The Southern Lakes
The Remarkables have been clinging onto their early snow for dear life. It has been gradually melting but they managed to dodge the worst of June’s rain and they still have some of the best conditions in the South Island. Coronet Peak is not faring so well and is closed for skiing at the moment. We are going to have to pin our hopes on getting some decent snow from a possible storm on the 6/7 July as we will only get dribs and drabs before then. I still predict that snow depths will be significantly below average by the end of July.
Canterbury has limited skiing due to lack of snow with snowmaking helping to compensate for natures shortcomings. There is not much in the way of snow forecast for the immediate future so we’ll have to hope that the low on the 6/7 July follows a track to the north of the region which will push snow in from the south. Pickings are slim from the 8/9 July through to mid-month so the outlook is not good in terms of natural snow!
Fortunes have reversed for Wanaka this year. Last year it was enjoying the best conditions of the South Island but mild temperatures and rain ruined the start of the season this year. Treble Cone is currently on standby with a small base in place in Cardrona. Treble Cone will pick up a few centimetres this week from a couple of weak cold fronts. More significant snow is possible on the 6/7 July. The second half of the month should see the small base build significantly as we get into more frequent westerly winds but snow depths will still be running below average.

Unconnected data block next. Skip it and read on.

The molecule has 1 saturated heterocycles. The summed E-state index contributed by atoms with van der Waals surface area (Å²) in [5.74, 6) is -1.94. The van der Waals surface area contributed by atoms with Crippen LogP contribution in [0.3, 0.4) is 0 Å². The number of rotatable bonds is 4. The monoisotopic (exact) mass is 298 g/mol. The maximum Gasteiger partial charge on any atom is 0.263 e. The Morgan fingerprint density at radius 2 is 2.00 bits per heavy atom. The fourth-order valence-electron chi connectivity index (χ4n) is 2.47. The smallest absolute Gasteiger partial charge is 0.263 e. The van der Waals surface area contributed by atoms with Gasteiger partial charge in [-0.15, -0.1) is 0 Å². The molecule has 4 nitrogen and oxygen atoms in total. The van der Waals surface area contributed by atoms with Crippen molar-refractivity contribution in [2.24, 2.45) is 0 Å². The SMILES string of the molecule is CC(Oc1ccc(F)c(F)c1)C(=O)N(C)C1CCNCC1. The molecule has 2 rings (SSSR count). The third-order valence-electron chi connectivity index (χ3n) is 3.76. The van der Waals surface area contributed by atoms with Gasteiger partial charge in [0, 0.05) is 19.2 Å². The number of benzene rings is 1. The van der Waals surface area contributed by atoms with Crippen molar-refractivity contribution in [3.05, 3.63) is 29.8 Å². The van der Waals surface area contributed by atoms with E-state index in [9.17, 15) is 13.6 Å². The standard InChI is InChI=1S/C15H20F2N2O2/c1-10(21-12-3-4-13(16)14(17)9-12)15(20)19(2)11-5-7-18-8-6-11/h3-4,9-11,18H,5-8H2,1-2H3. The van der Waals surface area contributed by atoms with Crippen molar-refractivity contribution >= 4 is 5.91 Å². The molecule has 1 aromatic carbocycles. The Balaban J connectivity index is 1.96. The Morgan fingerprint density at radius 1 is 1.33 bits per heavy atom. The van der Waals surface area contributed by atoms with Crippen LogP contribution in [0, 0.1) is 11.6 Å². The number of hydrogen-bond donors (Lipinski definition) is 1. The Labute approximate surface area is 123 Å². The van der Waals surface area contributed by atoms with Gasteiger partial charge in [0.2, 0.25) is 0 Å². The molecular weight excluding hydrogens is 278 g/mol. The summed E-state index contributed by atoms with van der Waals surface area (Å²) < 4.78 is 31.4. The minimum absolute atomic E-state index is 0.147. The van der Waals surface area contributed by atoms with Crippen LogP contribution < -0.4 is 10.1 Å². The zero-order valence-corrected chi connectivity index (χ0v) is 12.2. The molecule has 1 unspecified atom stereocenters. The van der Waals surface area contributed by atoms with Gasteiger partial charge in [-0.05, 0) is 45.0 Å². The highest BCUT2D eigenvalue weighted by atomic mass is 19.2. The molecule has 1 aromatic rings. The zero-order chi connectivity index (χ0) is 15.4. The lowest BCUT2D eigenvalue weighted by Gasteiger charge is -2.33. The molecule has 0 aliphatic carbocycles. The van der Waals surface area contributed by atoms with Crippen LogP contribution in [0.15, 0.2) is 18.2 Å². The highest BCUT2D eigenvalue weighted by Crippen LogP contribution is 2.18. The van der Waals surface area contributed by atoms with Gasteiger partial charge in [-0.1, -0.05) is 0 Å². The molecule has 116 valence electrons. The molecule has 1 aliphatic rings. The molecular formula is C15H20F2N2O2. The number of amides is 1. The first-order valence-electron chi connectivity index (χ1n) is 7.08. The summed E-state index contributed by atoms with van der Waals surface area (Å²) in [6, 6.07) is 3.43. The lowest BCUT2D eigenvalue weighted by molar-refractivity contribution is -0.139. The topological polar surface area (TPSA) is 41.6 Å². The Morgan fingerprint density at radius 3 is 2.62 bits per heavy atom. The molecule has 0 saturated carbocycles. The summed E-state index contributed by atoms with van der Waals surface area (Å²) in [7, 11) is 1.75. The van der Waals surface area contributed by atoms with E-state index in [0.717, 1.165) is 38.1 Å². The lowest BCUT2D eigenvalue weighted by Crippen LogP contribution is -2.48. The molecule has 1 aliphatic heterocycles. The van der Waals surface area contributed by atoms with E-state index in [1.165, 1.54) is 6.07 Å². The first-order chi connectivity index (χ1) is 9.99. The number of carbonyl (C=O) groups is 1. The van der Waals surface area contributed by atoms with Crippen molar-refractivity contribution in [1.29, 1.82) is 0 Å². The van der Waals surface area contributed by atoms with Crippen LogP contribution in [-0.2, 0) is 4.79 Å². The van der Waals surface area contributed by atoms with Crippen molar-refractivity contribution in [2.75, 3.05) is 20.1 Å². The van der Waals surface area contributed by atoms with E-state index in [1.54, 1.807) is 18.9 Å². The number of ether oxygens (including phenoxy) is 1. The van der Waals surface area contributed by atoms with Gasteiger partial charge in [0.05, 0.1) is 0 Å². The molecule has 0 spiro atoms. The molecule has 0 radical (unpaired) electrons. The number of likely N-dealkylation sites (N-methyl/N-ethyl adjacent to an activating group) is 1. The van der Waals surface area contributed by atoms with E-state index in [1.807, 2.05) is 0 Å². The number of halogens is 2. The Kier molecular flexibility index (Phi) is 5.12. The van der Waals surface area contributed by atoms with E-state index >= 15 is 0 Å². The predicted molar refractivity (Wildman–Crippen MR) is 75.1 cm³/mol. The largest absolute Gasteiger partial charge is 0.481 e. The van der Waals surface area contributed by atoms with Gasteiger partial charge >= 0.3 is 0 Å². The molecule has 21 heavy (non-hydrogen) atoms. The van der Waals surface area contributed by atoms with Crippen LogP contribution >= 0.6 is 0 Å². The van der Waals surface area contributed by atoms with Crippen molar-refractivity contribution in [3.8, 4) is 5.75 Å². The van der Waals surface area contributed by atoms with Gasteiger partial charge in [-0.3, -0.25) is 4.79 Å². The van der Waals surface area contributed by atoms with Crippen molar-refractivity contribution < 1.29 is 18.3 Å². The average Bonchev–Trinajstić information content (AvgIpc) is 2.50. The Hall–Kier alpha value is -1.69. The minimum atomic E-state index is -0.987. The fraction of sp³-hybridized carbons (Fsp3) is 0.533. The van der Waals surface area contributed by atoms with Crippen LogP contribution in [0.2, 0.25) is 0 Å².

We have snow on the upper slopes but the base is still looking bare. Fresh snow is possible on the 7/8 July from a system moving in from the Tasman but it’ll likely be another rain/snow mix with only the upper mountain picking up anything significant. If you are planning a trip August/September is more of a sure bet than July.
Keep your emotions in check.
I think it’s important to emphasise that although the season is likely to be worse than average overall and a real let down after last year’s treat there will still be good weeks. Very active weather and above average precipitation is likely. It’s just that not all of this extra precipitation will translate into snow and we will see a greater proportion of northerly/easterly winds than we’d like. Just remember, one big snowfall can give several weeks of OK conditions in a resort. Look at The Remarkables, they are still milking May’s snow!
It’s not a surprise then that I am going to stick with my forecast for a worse than average season in 2016. This year has started off badly overall. We still have a lot of ground to make up and the warm SSTs are not going to be conducive for cold nights which will limit snowmaking. Much like an old car on a cold winter morning I think that it will take much longer than average to get this season going and that things might still be a bit sketchy from time to time in July. If you do have a trip planned I’d say that August or September are a much better bet even with the crowds. I hope that I am wrong – I would love for things to change and those frowns turn into smiles.
That’s all from the Grasshopper. We’ll update this outlook at end of June. If you’ve got a different theory on what’s going to happen this winter, or just want to provide feedback, then please hit me up on the discussion below. Or you can follow me on facebook.